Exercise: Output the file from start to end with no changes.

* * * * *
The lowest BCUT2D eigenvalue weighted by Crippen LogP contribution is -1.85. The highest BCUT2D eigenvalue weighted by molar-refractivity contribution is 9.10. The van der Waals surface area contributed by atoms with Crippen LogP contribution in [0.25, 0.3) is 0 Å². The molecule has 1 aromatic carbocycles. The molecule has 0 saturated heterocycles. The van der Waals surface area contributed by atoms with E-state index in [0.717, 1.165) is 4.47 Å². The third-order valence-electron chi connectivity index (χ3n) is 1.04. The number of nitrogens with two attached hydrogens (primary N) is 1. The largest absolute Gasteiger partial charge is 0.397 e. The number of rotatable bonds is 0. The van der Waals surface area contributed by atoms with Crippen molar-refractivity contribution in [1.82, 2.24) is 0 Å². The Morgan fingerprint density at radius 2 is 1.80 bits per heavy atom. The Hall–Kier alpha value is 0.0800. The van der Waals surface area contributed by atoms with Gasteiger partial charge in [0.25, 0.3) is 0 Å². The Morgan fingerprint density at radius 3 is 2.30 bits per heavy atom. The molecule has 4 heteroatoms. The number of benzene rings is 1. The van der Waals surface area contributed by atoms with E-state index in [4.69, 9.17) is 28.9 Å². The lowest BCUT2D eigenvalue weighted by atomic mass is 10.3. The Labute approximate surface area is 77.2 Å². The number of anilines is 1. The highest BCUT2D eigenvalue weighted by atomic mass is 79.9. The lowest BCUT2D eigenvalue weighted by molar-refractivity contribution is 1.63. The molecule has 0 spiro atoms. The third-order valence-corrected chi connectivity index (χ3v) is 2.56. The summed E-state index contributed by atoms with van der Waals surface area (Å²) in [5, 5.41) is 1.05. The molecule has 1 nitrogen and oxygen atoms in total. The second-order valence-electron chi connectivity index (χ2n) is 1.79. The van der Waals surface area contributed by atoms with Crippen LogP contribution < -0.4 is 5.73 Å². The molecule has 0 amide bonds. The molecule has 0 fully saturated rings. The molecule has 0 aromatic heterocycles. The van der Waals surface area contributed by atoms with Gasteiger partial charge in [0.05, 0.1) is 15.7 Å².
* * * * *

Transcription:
The lowest BCUT2D eigenvalue weighted by Crippen LogP contribution is -1.85. The highest BCUT2D eigenvalue weighted by molar-refractivity contribution is 9.10. The van der Waals surface area contributed by atoms with Crippen LogP contribution in [0.25, 0.3) is 0 Å². The molecule has 1 aromatic carbocycles. The molecule has 0 saturated heterocycles. The van der Waals surface area contributed by atoms with E-state index in [0.717, 1.165) is 4.47 Å². The third-order valence-electron chi connectivity index (χ3n) is 1.04. The number of nitrogens with two attached hydrogens (primary N) is 1. The largest absolute Gasteiger partial charge is 0.397 e. The number of rotatable bonds is 0. The van der Waals surface area contributed by atoms with Crippen molar-refractivity contribution in [1.82, 2.24) is 0 Å². The Morgan fingerprint density at radius 2 is 1.80 bits per heavy atom. The Hall–Kier alpha value is 0.0800. The van der Waals surface area contributed by atoms with Gasteiger partial charge in [0.25, 0.3) is 0 Å². The Morgan fingerprint density at radius 3 is 2.30 bits per heavy atom. The molecule has 4 heteroatoms. The number of benzene rings is 1. The van der Waals surface area contributed by atoms with E-state index in [4.69, 9.17) is 28.9 Å². The lowest BCUT2D eigenvalue weighted by atomic mass is 10.3. The Labute approximate surface area is 77.2 Å². The number of anilines is 1. The highest BCUT2D eigenvalue weighted by atomic mass is 79.9. The lowest BCUT2D eigenvalue weighted by molar-refractivity contribution is 1.63. The molecule has 0 spiro atoms. The third-order valence-corrected chi connectivity index (χ3v) is 2.56. The summed E-state index contributed by atoms with van der Waals surface area (Å²) in [5, 5.41) is 1.05. The molecule has 1 nitrogen and oxygen atoms in total. The second-order valence-electron chi connectivity index (χ2n) is 1.79. The van der Waals surface area contributed by atoms with Crippen LogP contribution < -0.4 is 5.73 Å². The molecule has 0 amide bonds. The molecule has 0 fully saturated rings. The molecule has 0 aromatic heterocycles. The van der Waals surface area contributed by atoms with Gasteiger partial charge in [0.05, 0.1) is 15.7 Å².